Google Dataset Search (beta): Revolutionize your Data Searches and Database Exposure

Google just released the (beta) version of a dataset search a couple days ago (Dataset Search Link), allowing users to effectively and efficiently search publicly available databases. With the use of Google-fu (a quick  graphic guide) or even regular Google skills, discovering data sets that might be buried in a web page are more readily discoverable.

Conversely, better standardization of your datasets allows for an increased likelihood that it will reach broader audiences in the near future. Google has set forth guidelines that you should consider following to ensure exposure.

Example Dataset Search

Say we’re interested in finding potential databases that might contain information on crop allocation in California without being aware of any well-known sources; if you already have a database to access the data you need, just head there first. With a simple search, we can identify any potentially available dataset and explore its contents. example_search_labeledIn this specific example, we were able to discover that the National Agricultural Statistics Service has a raster dataset called the Cropland Data Layer that shows annual crop-specific land cover for the entire continental United States that was created using moderate-resolution satellite imagery and validated/corrected with agriculture ground truth. (Notably, CropScape has its own web-based GIS viewer, shown below)crop_example.PNG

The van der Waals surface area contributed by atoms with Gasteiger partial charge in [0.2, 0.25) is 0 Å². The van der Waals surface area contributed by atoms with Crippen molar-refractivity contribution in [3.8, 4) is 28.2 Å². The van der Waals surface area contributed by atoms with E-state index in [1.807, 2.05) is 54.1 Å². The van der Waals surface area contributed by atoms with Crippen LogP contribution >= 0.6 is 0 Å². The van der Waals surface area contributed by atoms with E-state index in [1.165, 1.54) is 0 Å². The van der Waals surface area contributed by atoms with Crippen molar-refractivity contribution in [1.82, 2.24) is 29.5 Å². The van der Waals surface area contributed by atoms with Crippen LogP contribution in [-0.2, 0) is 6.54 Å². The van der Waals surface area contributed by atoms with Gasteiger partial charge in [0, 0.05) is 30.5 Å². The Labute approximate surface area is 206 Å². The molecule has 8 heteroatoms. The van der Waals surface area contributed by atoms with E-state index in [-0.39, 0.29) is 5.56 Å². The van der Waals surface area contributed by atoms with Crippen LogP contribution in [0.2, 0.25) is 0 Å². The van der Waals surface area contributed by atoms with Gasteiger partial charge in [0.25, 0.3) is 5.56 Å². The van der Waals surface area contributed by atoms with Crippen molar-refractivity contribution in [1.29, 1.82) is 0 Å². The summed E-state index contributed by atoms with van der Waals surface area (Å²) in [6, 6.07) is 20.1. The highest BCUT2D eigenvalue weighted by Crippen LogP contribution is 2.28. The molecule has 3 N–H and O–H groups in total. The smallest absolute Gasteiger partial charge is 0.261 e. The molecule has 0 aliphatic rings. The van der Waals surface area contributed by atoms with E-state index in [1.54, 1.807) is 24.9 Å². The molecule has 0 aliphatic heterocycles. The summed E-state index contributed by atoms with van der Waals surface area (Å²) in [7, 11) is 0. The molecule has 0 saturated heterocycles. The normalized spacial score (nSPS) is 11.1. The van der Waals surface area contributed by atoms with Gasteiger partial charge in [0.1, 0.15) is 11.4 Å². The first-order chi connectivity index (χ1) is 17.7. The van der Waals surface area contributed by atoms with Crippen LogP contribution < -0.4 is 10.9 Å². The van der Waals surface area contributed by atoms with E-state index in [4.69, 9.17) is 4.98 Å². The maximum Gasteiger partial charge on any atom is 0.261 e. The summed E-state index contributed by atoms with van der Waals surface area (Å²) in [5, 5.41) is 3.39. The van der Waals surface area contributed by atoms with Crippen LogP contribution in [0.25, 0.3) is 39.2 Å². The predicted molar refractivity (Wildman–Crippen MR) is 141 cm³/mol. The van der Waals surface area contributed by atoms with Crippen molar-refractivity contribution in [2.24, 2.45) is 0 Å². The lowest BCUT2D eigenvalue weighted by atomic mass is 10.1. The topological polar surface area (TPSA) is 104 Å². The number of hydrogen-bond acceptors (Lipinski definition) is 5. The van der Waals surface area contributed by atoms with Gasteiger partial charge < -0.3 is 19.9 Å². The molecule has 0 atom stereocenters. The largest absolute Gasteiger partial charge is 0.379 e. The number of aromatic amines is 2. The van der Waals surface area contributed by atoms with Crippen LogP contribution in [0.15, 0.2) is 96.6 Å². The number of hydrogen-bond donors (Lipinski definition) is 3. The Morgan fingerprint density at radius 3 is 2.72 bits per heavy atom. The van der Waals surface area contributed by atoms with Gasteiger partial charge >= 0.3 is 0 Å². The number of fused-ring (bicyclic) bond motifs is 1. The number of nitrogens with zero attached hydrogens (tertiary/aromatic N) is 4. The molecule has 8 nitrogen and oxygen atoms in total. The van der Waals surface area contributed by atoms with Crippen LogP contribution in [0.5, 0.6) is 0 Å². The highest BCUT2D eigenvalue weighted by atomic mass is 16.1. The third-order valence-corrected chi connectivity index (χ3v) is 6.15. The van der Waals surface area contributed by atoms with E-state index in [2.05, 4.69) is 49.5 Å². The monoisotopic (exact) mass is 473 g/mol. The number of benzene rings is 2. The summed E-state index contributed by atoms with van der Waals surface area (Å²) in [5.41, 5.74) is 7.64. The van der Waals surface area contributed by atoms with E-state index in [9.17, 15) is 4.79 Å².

Database Guidelines Overview

As previously mentioned, Google has established guidelines that will increase the likelihood that your dataset may be found via this new tool. Notably, they recommend that your site should be marked up using JSON-LD (Microdata and RDFa are also supported). For help, use the standardized Schema.org to ensure you have the proper setup for your website’s markup (i.e. the HTML code describing webpage that can be “read” by Google and web browsers). Dataset-specific vocabulary is shown here and is also shown on as examples on the Google Datasets Guide.

Google has a created Structured Data Markup Helper to help generate the necessary HTML code. They note that you can test your data set using the following tool either using the code snippet for your webpage or by fetching the URL itself (link to tool). If you need additional help, Google’s forums are a valuable resource.

Advertisements

Leave a Reply

Fill in your details below or click an icon to log in:

WordPress.com Logo

You are commenting using your WordPress.com account. Log Out /  Change )

Google+ photo

You are commenting using your Google+ account. Log Out /  Change )

Twitter picture

You are commenting using your Twitter account. Log Out /  Change )

Facebook photo

You are commenting using your Facebook account. Log Out /  Change )

Connecting to %s